Nevin Manimala Statistics

A low-intensity behavioral intervention for depression in older adults delivered by lay coaches: proof-of-concept trial

Aging Ment Health. 2022 Jun 11:1-8. doi: 10.1080/13607863.2022.2084709. Online ahead of print.


OBJECTIVES: A broader workforce is necessary to expand U.S. geriatric mental health services. We examined (1) feasibility of training undergraduate students to deliver Do More, Feel Better (DMFB), an evidence-informed program for depression; and (2) feasibility, acceptability, and outcomes in a single-arm proof-of-concept trial.

METHOD: In Study 1, we taught DMFB to 18 upper-level undergraduate students and assessed fidelity using role plays. In Study 2, four students delivered six weekly DMFB sessions to 12 community-dwelling older adults (M = 66.83 years old, SD = 10.39) with depression (PHQ ≥ 10). Patient outcomes were change in pre- to post-treatment depressive symptoms, disability, and the target mechanism of increased activity.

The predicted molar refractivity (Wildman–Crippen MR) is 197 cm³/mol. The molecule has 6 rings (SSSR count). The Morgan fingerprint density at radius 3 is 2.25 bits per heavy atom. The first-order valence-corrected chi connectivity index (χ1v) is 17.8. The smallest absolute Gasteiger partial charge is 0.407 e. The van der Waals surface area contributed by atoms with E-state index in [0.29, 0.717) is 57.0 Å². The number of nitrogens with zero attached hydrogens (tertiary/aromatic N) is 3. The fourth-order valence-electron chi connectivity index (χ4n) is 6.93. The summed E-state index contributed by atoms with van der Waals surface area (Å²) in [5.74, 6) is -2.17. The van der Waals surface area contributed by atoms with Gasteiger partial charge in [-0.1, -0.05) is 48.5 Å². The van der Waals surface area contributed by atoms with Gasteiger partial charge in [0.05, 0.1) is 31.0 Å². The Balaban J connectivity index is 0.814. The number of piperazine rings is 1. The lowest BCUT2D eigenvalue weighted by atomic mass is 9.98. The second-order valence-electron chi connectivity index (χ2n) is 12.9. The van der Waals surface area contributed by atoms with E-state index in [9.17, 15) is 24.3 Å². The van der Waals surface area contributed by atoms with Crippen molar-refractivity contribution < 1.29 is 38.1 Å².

RESULTS: Fidelity was high in the course (Study 1; 82.4% of role plays rated as ‘passing’) and the trial (Study 2; 100% of 24 sessions rated as ‘passing’). The majority (83.3%) of patients were retained and evidenced statistically and clinically significant improvement in depressive symptoms (Hamilton Rating Scale for Depression [HAM-D]), disability (World Health Organization’s Disability Assessment Schedule 2.0 [WHODAS 2.0], and activity (Behavioral Activation for Depression Scale [BADS]).

CONCLUSION: It is feasible to train bachelor’s-level students to deliver a brief, structured intervention for depression. Future research should consider implementation strategies and stakeholder feedback.

PMID:35694856 | DOI:10.1080/13607863.2022.2084709

By Nevin Manimala

Portfolio Website for Nevin Manimala